Watching for red flags to prevent workers’ comp fraud

Updated May 16, 2022
file folders labeled investigations and fraud
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file folders labeled investigations and fraudGetty ImagesLandscaping can be a hazardous occupation and even with all the proper protective equipment (PPE) and safety practices, accidents can happen. This is where workers’ compensation comes in to provide wage replacement and medical benefits to injured employees.

While you always want to take care of any employee who was hurt on the job, you also need to be aware of those who would try to take advantage of this system for their own gain. According to the National Insurance Crime Bureau (NICB) workers’ compensation fraud costs American employers, workers, consumers and shareholders $7.2 billion a year.

Below are the types of workers’ comp fraud, what to watch for and how to prevent this from being an issue within your landscaping business.

Types of fraud  

Anyone who plays a part in the system can try to take advantage of workers’ compensation and depending on who is committing the scam will determine what type of fraud it is. Provider fraud is when legal or medical professionals attempt to inflate service prices or conduct random and unnecessary billing.

Premium fraud is when the employer attempts the reduce the amount they own in workers’ compensation premiums. No matter who is committing the crime, it comes down to being motivated by money and, in the case of an employee, time off. Claimant fraud is when an employee commits fraud. There are four main types of claimant fraud:

  1. Fake claims – The injury never happened in the first place or was staged to collect benefits.
  2. Exaggerated claims – An injury occurred but the severity was overstated in order to receive more benefits.
  3. Off-the-job injuries – The worker is hurt when off work but claims they were injured at work to receive benefits.
  4. Double-dipping – The employee works a different job while collecting the benefits from an injury.

Red flags

As a company owner, you’d like to think your employees would not try to exploit your business, but blind faith can end up costing you. Conducting due diligence when claims are submitted and being aware of the warning signs that something isn’t adding up can save you considerable money and help you weed out an untrustworthy employee.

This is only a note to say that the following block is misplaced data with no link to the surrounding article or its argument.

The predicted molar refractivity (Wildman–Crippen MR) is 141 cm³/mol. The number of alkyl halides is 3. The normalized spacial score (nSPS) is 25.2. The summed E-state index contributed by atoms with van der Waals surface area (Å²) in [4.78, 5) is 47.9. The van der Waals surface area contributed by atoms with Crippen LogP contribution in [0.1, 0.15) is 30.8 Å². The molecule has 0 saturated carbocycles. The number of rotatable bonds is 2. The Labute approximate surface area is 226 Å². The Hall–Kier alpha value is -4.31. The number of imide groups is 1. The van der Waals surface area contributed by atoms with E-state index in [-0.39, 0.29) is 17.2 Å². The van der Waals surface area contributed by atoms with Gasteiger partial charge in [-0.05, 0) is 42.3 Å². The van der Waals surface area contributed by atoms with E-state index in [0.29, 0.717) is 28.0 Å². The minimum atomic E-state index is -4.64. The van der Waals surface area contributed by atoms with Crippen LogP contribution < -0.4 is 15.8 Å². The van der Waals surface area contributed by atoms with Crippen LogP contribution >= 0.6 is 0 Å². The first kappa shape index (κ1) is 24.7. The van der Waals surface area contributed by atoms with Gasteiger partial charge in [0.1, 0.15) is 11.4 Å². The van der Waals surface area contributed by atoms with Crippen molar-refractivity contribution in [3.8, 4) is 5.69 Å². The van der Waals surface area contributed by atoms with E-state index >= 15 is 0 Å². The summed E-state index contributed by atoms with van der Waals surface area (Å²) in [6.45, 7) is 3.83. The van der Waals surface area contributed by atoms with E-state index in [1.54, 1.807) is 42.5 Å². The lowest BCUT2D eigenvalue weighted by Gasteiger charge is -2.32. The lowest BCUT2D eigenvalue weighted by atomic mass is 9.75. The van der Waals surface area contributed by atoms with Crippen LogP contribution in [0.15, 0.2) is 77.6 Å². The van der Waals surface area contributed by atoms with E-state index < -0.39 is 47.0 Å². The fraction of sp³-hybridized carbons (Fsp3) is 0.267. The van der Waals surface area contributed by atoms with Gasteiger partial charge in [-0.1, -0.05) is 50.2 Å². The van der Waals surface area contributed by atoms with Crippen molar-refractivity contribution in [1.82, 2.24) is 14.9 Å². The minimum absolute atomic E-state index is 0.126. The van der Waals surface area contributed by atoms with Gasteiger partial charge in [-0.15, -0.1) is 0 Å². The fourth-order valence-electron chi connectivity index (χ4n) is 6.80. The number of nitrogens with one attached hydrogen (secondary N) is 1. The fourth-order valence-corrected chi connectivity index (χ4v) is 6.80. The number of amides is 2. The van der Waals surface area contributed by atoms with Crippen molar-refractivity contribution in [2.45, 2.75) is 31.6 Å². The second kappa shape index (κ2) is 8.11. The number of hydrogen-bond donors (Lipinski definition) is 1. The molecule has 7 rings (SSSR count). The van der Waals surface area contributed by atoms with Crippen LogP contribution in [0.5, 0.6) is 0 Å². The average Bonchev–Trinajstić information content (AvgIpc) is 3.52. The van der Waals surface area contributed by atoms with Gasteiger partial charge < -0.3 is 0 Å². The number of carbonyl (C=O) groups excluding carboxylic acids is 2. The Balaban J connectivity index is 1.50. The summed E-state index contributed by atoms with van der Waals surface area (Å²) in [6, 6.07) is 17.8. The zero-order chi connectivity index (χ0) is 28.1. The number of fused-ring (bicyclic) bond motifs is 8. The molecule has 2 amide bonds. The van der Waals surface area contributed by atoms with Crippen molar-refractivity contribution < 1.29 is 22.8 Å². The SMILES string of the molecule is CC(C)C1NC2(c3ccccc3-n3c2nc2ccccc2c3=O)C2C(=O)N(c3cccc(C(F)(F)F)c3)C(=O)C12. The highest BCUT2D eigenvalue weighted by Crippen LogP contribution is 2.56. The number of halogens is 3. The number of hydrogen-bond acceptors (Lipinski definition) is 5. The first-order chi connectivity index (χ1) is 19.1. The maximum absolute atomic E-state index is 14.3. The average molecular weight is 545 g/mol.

When investigating possible workers’ compensation fraud, do so with care, as making false accusations can result in claims of harassment and defamation.

Below are the top 10 warning signs to be aware of:

  • There are no witnesses to the accident.
  • The employee has a history of making workers’ compensation claims.
  • The worker’s story is inconsistent, vague or doesn’t support the cause of the injury.
  • The injury isn’t reported immediately and there is no valid explanation for the delay.
  • The employee refuses treatment or a diagnostic procedure to confirm the extent of the injury.
  • The employee has a history of frequently changing physicians, addresses and/or employers.
  • The injured worker is difficult to reach at home.
  • The injury occurs just before job termination, the end of a big project or the conclusion of seasonal work.
  • The injury happens first thing on a Monday morning or late on Friday afternoon, usually indicating it actually was from a non-work-related activity.
  • The employee is doing activities that would be impossible with their alleged injury.

If you do suspect an employee of committing fraud, notify your insurance carrier, claims adjustor or state fraud unit.

How to prevent fraud 

Even though there are some bad apples out there trying to abuse a system meant to help hurt workers, you can lessen the likelihood of it happening within your company by taking some preventative steps.

The first step is to carefully screen job applicants. Conducting background checks can reveal a history of suspicious claims or let you know they have a criminal record. By avoiding hiring unscrupulous people, you can reduce the chances of someone manipulating the system.

Make it clear to all of your employees that you have zero tolerance for fraud and encourage employees to report any suspicions of fraud as well. Provide employees a way to anonymously report any possibilities of fraud and take their claims seriously.

Aside from discouraging fraud, make a point to encourage a culture of safety, so there are fewer workers’ compensation claims in general, due to a safer workforce.

When accidents do happen, make sure your employees know who to report to and to do so immediately. Let them know they won’t face consequences for sharing when they’ve gotten hurt, as being treated quickly can help them recover faster.

Even if a claim isn’t suspicious, have a standard investigating procedure for all workplace injury claims, that way you have an accurate record of what happened and can make procedural changes to prevent a similar accident from happening again.

It’s a good idea to stay in regular contact with the injured employee during their time off so you can track their progress and determine when they might be able to return to work. Offering light-duty options can help them transition back into the workforce sooner.

Using surveillance equipment might be interpreted by workers as a lack of trust, but if employees are getting injured on your property, seeing how it occurred can help you implement better safety practices and disprove any false claims.

Having a drug testing policy that includes any time an accident occurs can help you improve your business’s overall safety and lets you know if the individual was abusing drugs at the time of the accident.

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